The literature on the clinical and immunological effects of AIT is abundant, and many guidelines and recommendations were prepared according to structured evaluation systems such as the GRADE . According to GRADE the essential requirement is that the methodology of the study is adequate (e.g. sample size, outcome, selection criteria, randomization), that is not always the case for AIT in asthma (Table 1), since many of the randomized controlled trials had important limitations (small number of patients, no objective measurement of respiratory function, no sample size calculation based on the objective parameters, variability of doses and protocols). This facts burden the meta-analyses, where the positive clinical results are counterbalanced by the high heterogeneity of the studies.
Indeed, beyond the methodological limitations, there is an abundant experimental evidence that AIT is effective in controlling symptoms and medications intake in patients with asthma (usually concomitant to rhinitis) . Thus, it should be confidently stated that SLIT and SCIT can be used together with asthma medications, when asthma is associated to rhinitis and the causal role of the allergen is clearly confirmed. Also when asthma is the only allergic disease (that is rare), AIT is expected to exert a beneficial effect. It does not seem that AIT can worsen asthma, whereas uncontrolled asthma remains a significant risk factor for adverse events. The disease-modifying effects of AIT in asthma prevention should be taken into account , although there are so far only 3 studies on this aspect. On the other hand, the cautious attitude towards the use of AIT in asthma is testified by the fact that the recently FDA approved products (tablet SLIT for ragweed and grass) do not have the indication for asthma, but only for rhinoconjunctivitis.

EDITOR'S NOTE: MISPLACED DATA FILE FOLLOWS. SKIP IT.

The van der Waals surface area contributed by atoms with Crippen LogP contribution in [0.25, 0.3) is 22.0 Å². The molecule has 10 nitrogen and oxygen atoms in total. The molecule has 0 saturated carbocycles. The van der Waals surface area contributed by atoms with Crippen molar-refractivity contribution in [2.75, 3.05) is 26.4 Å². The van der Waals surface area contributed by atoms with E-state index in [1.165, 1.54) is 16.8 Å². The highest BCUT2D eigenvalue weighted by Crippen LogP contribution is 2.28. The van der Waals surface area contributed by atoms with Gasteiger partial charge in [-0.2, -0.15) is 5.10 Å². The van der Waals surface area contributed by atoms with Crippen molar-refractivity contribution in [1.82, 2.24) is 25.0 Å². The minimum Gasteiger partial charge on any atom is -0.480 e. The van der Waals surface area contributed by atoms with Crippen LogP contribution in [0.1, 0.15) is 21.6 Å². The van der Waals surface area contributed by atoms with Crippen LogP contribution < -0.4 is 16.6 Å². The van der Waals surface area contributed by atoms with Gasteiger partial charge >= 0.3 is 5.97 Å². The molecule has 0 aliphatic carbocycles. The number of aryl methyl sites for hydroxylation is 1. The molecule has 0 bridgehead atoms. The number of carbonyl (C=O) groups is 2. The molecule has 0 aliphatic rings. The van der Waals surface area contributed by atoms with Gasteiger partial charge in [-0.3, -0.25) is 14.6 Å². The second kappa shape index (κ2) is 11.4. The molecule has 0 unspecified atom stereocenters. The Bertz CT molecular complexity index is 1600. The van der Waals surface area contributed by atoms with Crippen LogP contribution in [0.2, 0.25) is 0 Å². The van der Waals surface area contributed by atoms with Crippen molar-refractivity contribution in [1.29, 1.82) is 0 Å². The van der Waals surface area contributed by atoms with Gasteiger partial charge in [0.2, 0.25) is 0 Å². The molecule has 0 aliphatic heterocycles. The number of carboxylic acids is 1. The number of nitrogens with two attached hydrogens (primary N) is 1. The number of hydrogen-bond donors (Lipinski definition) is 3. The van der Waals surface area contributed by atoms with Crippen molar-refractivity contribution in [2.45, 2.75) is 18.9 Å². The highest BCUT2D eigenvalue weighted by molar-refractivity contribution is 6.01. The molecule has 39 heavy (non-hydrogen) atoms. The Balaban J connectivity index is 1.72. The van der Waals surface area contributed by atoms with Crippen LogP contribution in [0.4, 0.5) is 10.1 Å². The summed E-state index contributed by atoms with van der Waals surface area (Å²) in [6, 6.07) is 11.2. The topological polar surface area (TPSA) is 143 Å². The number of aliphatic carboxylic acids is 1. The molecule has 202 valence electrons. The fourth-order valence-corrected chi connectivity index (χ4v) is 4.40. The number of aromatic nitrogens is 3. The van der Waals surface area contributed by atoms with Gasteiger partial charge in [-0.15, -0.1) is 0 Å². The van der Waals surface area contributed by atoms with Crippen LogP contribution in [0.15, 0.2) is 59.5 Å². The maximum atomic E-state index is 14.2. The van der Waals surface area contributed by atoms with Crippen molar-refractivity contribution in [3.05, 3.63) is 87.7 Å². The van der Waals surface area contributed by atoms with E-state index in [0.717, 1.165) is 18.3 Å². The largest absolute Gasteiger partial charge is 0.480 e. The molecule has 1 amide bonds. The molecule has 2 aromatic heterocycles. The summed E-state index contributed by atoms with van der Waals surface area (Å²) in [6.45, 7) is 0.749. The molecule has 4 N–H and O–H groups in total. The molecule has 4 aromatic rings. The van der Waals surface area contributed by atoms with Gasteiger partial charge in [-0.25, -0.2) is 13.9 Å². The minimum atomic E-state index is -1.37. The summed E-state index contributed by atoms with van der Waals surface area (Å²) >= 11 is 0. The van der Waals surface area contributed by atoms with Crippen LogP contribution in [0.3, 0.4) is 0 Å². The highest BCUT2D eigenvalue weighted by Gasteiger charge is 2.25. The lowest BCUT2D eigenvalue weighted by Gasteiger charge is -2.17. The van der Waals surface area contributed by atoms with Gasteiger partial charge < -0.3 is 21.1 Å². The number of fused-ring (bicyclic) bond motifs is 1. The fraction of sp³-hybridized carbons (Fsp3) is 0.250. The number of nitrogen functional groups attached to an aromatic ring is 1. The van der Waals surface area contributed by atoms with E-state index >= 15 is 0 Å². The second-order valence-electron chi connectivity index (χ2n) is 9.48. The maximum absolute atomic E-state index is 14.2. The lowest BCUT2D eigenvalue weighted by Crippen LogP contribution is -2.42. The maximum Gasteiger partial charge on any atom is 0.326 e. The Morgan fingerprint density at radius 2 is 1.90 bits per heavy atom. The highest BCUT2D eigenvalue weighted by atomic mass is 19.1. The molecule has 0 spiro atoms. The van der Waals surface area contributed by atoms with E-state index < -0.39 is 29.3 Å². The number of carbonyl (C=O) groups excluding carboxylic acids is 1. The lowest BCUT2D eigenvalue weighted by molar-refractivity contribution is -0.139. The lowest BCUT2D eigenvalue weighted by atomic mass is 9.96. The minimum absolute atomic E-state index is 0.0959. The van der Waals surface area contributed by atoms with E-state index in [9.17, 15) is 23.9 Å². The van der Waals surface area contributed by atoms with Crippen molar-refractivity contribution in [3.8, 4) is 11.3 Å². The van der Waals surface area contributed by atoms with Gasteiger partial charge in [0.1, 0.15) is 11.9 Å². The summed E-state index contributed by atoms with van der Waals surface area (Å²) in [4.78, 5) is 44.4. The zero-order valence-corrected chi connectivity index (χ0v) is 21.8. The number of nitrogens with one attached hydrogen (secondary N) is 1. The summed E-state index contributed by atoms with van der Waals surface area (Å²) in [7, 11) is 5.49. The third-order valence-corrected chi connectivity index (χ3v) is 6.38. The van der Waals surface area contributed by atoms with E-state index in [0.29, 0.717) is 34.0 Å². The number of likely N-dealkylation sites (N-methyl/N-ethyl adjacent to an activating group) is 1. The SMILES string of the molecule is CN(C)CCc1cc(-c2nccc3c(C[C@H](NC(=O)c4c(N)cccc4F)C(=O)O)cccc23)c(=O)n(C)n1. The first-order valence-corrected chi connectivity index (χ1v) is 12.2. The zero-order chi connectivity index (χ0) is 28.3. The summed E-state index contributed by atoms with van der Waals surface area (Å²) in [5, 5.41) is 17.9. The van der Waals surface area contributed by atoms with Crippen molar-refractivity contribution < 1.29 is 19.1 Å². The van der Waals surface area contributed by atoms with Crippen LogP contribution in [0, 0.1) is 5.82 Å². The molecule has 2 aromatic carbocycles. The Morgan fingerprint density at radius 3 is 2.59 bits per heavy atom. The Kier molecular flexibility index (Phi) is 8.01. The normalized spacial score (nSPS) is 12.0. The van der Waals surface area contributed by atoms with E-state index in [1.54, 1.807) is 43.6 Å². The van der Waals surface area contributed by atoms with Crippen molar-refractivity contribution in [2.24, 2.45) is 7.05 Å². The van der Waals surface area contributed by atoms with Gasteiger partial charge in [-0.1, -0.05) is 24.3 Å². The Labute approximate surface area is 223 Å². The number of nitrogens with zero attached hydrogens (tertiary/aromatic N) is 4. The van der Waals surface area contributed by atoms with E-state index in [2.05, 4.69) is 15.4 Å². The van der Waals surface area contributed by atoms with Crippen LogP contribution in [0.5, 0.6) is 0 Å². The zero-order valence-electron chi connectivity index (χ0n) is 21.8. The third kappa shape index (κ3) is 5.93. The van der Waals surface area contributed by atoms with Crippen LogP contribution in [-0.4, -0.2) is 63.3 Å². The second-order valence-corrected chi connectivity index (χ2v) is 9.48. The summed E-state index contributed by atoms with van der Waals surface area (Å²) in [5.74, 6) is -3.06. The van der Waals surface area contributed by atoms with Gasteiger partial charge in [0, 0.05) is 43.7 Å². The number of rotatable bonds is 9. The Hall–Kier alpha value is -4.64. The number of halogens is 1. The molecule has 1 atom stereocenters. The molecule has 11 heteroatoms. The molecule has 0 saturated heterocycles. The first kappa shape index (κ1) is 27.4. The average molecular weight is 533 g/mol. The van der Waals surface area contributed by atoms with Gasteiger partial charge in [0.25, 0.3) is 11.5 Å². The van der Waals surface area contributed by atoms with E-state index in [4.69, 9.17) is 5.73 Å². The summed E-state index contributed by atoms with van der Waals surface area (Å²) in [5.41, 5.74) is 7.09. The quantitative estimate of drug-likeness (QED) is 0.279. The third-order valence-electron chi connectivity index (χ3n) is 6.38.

Overall, it has to be considered that asthma is per se a heterogeneous disease, with different endotypes  and different types of underlying inflammation. In addition, allergens are often but not always the unique triggers of the inflammatory reation. These facts can explain the variable efficacy of antinflammatory treatments, allergen avoidance strategies, and AIT itself. So far, an unequivocal biomarker capable of predicting the response to treatments has not been yet identified .
Main unresolved questions and unclear aspects are the optimal maintenance dose to use, the duration of treatment to obtain a satisfactory long term effect, and the appropriate use of objective outcomes. Probably, the most important questions are which children with rhinitis should receive AIT to prevent the future development of asthma, and which biomarkers are relevant to identify the potential responders.